After going through briefly on the incubation/acceleration scene in the U.S., we will move on to the next section of the report to focus on the incubation and acceleration scene in China.

China’s Incubators Landscape

Ever since the implementation of the Torch Program by the Ministry of Science & Technology (MOST) in 1988, the number of Business Incubators (BIs) increased from 100 at the end of 1988 to more than 1000 incubators nationwide by 2011 (智妍数据研究中心, 2012). It is also estimated that the number of high technology incubators is above 900 with 346 owned by the Chinese government. China had undergone two major phases of business incubator growth from 1988 till present. The first phase lasted for a period of 10 years during which the government only provided “physical resources, such as land and buildings, along with access to governmental sources of risk capital with little or no emphasis on value-added services, such as business consulting or networking” (Aruna Chandra C.-A. C., 2011). The second phase marks the development of increasingly specialized and industry-specific incubators with a focus on serving high-tech enterprises and entrepreneurs by providing a wider range of services from low to high value-added service (Yan Z. , 2004). Following the second phase of incubation growth in China, there are currently several major types of BIs in China. We will discuss the different types of incubators in China in the next section.

Types of Incubators in China

There are several types of business incubators in China and we have summarized it into a formatted table as follows:

Source: (Yan Z. , 2004), (Aruna Chandra C.-A. C., 2011)


Incubator Business Model In China

After looking at the different types of business incubators there are in China, we will now discuss the different types of business models that a business incubator in China can adopt.

“Incubation + Seed Funding” Model

This model represents those incubators situated in university science parks leveraging on the university’s background, reputation, alumni connections and deal sources. With the university science parks’ resources, the incubators under this model are able to identify startups in a particular rising industry with high technological advancements. From the identified list of prospective start-ups, the incubators will provide seed funding and incubation services in exchange for equity stake in the prospective start-ups. Examples of start-ups that IPO-ed under this type of incubation model include Highlander (海兰信)、Sumavision (数码视讯) etc.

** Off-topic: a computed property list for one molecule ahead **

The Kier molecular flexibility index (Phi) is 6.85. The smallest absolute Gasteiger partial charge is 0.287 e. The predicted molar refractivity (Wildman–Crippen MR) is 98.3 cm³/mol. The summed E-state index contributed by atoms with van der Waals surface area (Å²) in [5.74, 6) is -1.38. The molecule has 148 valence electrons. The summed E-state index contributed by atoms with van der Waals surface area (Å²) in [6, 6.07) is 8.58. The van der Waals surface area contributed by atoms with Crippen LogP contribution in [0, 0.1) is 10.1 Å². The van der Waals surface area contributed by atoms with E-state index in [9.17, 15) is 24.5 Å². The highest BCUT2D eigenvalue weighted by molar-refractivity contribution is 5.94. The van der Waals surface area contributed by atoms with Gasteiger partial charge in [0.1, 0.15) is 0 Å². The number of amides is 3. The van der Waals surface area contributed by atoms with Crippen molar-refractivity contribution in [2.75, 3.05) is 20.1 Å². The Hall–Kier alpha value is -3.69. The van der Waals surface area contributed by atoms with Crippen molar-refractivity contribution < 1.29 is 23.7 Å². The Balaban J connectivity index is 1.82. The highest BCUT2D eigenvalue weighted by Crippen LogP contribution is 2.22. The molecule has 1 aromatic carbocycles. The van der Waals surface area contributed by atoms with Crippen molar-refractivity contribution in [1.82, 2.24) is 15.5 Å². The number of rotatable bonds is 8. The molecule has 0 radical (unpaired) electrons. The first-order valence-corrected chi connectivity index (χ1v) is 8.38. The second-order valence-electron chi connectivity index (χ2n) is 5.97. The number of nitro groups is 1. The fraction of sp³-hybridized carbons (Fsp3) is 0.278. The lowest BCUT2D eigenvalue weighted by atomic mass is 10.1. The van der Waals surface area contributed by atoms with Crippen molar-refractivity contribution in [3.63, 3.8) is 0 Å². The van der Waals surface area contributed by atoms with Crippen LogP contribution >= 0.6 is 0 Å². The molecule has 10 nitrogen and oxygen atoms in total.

“Angel Funding + New Product Innovation” Model

Innovation Works (创新工场) is the perfect representative of the “Angel Funding + New Product Innovation” model. We will discuss Innovation Works in greater detail during the later part of the report. Incubators under this model will usually invest in the form of angel investments in startups in the sectors of mobile Internet, e-commerce, cloud computing and other new digital media. Normally, incubators under this model will group together a management team of angel investors and managerial professionals who had prior experiences in high-tech firms such as Google, IBM etc.

“Centralized Platform + Union” Model

This type of incubator model focuses on bringing all the startups in a particular industry together. With all the relevant companies in a particular location, incubators under this model provide all the facilities and professional services particularly in the research & development area. This forms a self-sufficient ecosystem in a way under this type of incubator model and once the scale becomes bigger, the entire ecosystem may form a union for that particular industry. HuiLongSen International Business Incubator (汇龙森科技企业孵化器) is one such incubator adopting this business model.